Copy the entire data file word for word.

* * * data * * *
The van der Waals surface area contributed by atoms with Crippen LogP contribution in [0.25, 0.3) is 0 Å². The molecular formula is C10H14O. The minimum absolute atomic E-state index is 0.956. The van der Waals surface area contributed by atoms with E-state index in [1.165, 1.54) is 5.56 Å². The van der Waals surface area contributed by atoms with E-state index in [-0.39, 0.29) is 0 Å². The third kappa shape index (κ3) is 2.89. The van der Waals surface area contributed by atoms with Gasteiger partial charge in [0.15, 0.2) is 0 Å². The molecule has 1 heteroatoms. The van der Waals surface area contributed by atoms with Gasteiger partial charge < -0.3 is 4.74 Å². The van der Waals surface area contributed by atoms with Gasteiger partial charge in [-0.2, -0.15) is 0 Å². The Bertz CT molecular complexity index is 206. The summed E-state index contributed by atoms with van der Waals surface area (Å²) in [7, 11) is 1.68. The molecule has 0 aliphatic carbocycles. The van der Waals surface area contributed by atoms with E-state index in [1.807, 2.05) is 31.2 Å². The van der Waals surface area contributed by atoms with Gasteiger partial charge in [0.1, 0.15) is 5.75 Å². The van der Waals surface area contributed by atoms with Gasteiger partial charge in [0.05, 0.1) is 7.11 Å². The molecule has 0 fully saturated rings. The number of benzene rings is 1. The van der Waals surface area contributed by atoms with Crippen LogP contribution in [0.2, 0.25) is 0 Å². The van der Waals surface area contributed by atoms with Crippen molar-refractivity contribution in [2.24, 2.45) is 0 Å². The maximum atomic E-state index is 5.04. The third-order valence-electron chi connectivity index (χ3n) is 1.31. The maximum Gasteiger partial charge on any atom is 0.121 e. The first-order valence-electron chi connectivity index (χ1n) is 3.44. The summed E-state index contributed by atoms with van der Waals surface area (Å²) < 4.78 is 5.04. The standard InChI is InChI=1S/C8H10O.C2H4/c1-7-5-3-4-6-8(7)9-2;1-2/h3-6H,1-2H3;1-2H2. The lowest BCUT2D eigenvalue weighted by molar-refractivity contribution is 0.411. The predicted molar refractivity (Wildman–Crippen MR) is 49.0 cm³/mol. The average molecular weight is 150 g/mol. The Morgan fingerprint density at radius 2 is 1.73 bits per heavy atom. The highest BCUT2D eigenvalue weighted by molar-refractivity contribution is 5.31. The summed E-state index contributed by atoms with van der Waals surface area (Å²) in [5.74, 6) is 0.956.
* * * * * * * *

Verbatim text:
The van der Waals surface area contributed by atoms with Crippen LogP contribution in [0.25, 0.3) is 0 Å². The molecular formula is C10H14O. The minimum absolute atomic E-state index is 0.956. The van der Waals surface area contributed by atoms with E-state index in [1.165, 1.54) is 5.56 Å². The van der Waals surface area contributed by atoms with E-state index in [-0.39, 0.29) is 0 Å². The third kappa shape index (κ3) is 2.89. The van der Waals surface area contributed by atoms with Gasteiger partial charge in [0.15, 0.2) is 0 Å². The molecule has 1 heteroatoms. The van der Waals surface area contributed by atoms with Gasteiger partial charge < -0.3 is 4.74 Å². The van der Waals surface area contributed by atoms with Gasteiger partial charge in [-0.2, -0.15) is 0 Å². The Bertz CT molecular complexity index is 206. The summed E-state index contributed by atoms with van der Waals surface area (Å²) in [7, 11) is 1.68. The molecule has 0 aliphatic carbocycles. The van der Waals surface area contributed by atoms with E-state index in [1.807, 2.05) is 31.2 Å². The van der Waals surface area contributed by atoms with Gasteiger partial charge in [0.1, 0.15) is 5.75 Å². The van der Waals surface area contributed by atoms with Gasteiger partial charge in [0.05, 0.1) is 7.11 Å². The molecule has 0 fully saturated rings. The number of benzene rings is 1. The van der Waals surface area contributed by atoms with Crippen LogP contribution in [0.2, 0.25) is 0 Å². The van der Waals surface area contributed by atoms with Crippen molar-refractivity contribution in [2.24, 2.45) is 0 Å². The maximum atomic E-state index is 5.04. The third-order valence-electron chi connectivity index (χ3n) is 1.31. The maximum Gasteiger partial charge on any atom is 0.121 e. The first-order valence-electron chi connectivity index (χ1n) is 3.44. The summed E-state index contributed by atoms with van der Waals surface area (Å²) < 4.78 is 5.04. The standard InChI is InChI=1S/C8H10O.C2H4/c1-7-5-3-4-6-8(7)9-2;1-2/h3-6H,1-2H3;1-2H2. The lowest BCUT2D eigenvalue weighted by molar-refractivity contribution is 0.411. The predicted molar refractivity (Wildman–Crippen MR) is 49.0 cm³/mol. The average molecular weight is 150 g/mol. The Morgan fingerprint density at radius 2 is 1.73 bits per heavy atom. The highest BCUT2D eigenvalue weighted by molar-refractivity contribution is 5.31. The summed E-state index contributed by atoms with van der Waals surface area (Å²) in [5.74, 6) is 0.956.